John Hall delivers his closing argument for Emory Healthcare at trial over the fall that paralyzed Cris Nelson. Jurors awarded Nelson and his wife, Deborah, $15 million.
Decatur, GA—Jurors Monday found Emory Healthcare liable for $15 million in damages for its role in the fall that paralyzed a patient during a routine blood draw. Nelson v. Emory Healthcare, 14A53202E2.
With Emory admitting liability for the fall that paralyzed Cris Nelson, and the trial restricted to damages alone, jurors needed less than two hours to award Nelson $12 million and his wife, Deborah, $3 million for Nelson's 2012 fall from an examining room table.
Nelson, now 55, passed out and fell from an Emory medical clinic exam table while having blood drawn as part of a routine wellness exam. Nelson, who was seated upright without support during the blood draw, fractured his neck, rendering him a quadriplegic. Although he can now drive and use crutches at times, he continues to need a wheelchair, suffers from ongoing muscle spasticity, and requires assistance performing basic self-care.
The Bell Law Firm’s Lloyd Bell requested between $22 million and $48.5 million during Monday's closing arguments. "Those are big numbers. They're shockingly big numbers," Bell said. "There is shockingly big harm in this case."
Monday’s decision capped a three-day trial that turned on the cost of Nelson’s care and the extent of his physical limitations. During closing arguments, Hall Booth Smith’s John Hall, representing Emory, criticized plaintiffs’ experts, including life care planner Nancy Gragg-Smith, whom he accused of inflating medication and other costs. “Nobody doubts that Mr. Nelson has a severe, tragic injury. Emory believes that he should get several million dollars to be able to live his life as normally as possible,” Hall said. “The question is being fair to both sides, which is what the law requires.”
In recommending jurors award $4.54 million, Hall noted evidence Nelson had improved significantly since the accident. Nelson, he said, could now drive and used arm crutches to walk. Hall said his recommended amount, which included $1 million for Nelson’s pain and suffering, adequately compensated the couple for their losses. “You can’t put [Nelson] back in [his pre-injury] position,” Hall said. “God knows if we could do that, we wouldn’t have court systems, we’d have prayer meetings, and we would get people back in their [pre-injury] position. But instead of emotion, we have to be fair and just and [give] full compensation.”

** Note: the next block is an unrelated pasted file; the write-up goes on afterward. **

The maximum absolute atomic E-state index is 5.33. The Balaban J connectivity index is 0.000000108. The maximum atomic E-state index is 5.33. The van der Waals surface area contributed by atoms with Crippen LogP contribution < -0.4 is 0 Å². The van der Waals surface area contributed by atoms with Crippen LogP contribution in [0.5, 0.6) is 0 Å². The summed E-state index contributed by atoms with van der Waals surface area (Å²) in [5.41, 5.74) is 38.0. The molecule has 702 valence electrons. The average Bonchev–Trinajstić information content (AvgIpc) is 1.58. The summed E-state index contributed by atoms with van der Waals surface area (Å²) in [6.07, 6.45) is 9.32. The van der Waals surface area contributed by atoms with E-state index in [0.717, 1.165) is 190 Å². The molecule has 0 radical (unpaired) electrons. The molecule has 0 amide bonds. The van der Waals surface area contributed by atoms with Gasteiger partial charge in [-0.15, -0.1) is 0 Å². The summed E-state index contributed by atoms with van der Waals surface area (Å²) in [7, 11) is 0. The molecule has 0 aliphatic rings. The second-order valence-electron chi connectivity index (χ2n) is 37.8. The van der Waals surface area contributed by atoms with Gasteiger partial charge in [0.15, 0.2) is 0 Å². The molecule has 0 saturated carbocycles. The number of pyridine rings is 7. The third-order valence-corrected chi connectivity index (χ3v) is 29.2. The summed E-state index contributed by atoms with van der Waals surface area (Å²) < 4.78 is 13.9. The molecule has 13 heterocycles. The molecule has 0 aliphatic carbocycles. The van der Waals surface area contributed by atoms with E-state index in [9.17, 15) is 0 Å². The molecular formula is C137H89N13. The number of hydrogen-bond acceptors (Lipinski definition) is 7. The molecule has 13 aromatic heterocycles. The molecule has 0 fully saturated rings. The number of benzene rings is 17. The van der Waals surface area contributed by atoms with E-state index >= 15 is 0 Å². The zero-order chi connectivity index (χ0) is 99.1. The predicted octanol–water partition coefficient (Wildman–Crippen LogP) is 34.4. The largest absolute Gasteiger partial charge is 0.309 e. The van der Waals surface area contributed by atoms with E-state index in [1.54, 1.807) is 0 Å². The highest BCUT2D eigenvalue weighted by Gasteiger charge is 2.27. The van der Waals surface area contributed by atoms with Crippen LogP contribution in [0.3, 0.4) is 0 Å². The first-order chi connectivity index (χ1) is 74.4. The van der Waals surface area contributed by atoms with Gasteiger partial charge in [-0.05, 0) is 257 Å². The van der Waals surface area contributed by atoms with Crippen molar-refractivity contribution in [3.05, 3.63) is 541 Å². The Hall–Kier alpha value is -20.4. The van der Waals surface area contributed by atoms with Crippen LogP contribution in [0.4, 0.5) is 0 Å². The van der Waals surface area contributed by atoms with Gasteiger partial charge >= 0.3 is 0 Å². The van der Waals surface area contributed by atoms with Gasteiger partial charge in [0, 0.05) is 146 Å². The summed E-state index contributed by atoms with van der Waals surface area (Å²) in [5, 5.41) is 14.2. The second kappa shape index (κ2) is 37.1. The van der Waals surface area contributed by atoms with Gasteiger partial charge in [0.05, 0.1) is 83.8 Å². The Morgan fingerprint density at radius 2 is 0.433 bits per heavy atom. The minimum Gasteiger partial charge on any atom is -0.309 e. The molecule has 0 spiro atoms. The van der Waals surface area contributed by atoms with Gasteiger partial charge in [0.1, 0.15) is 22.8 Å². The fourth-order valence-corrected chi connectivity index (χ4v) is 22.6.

While Bell acknowledged Nelson had improved since Gragg-Smith’s life care plan was first completed, he reminded jurors Nelson’s treating physician, Dr. Angela Beninga, believed Nelson would still need all the items the plan outlined. “Emory says they are, and we agree, they are, responsible, 100 percent… for the harms and losses. And yet they refuse to be held fully accountable for what they’ve done to these folks,” Bell said.
Bell argued Nelson, who worked as a commercial driver and enjoyed a variety of outdoor activities with his family before the fall, would never be able to return to his old lifestyle, would continue to need the daily care of his wife, and would suffer continued anguish from his disability struggles. “There is not a truck big enough to carry the money that Cris would take to give up what he’s given up, to lose what he’s lost,” Bell told jurors. “But the only thing you can do to make up for these harms and losses is to put a dollar figure beside each one of them.”
Neither of the parties’ attorneys could immediately be reached for comment.
CVN recorded the trial and will provide gavel-to-gavel video on demand as soon as it is available.
Email Arlin Crisco at email@example.com.
Cris and Deborah Nelson are represented by the Bell Law Firm’s Lloyd Bell.
Emory Healthcare and Emory Specialty Associates are represented by Hall Booth Smith’s John Hall, Jeffery Saxbe, and Christina Hadley.
CVN will offer gavel-to-gavel footage of the trial on demand as soon as it is available.
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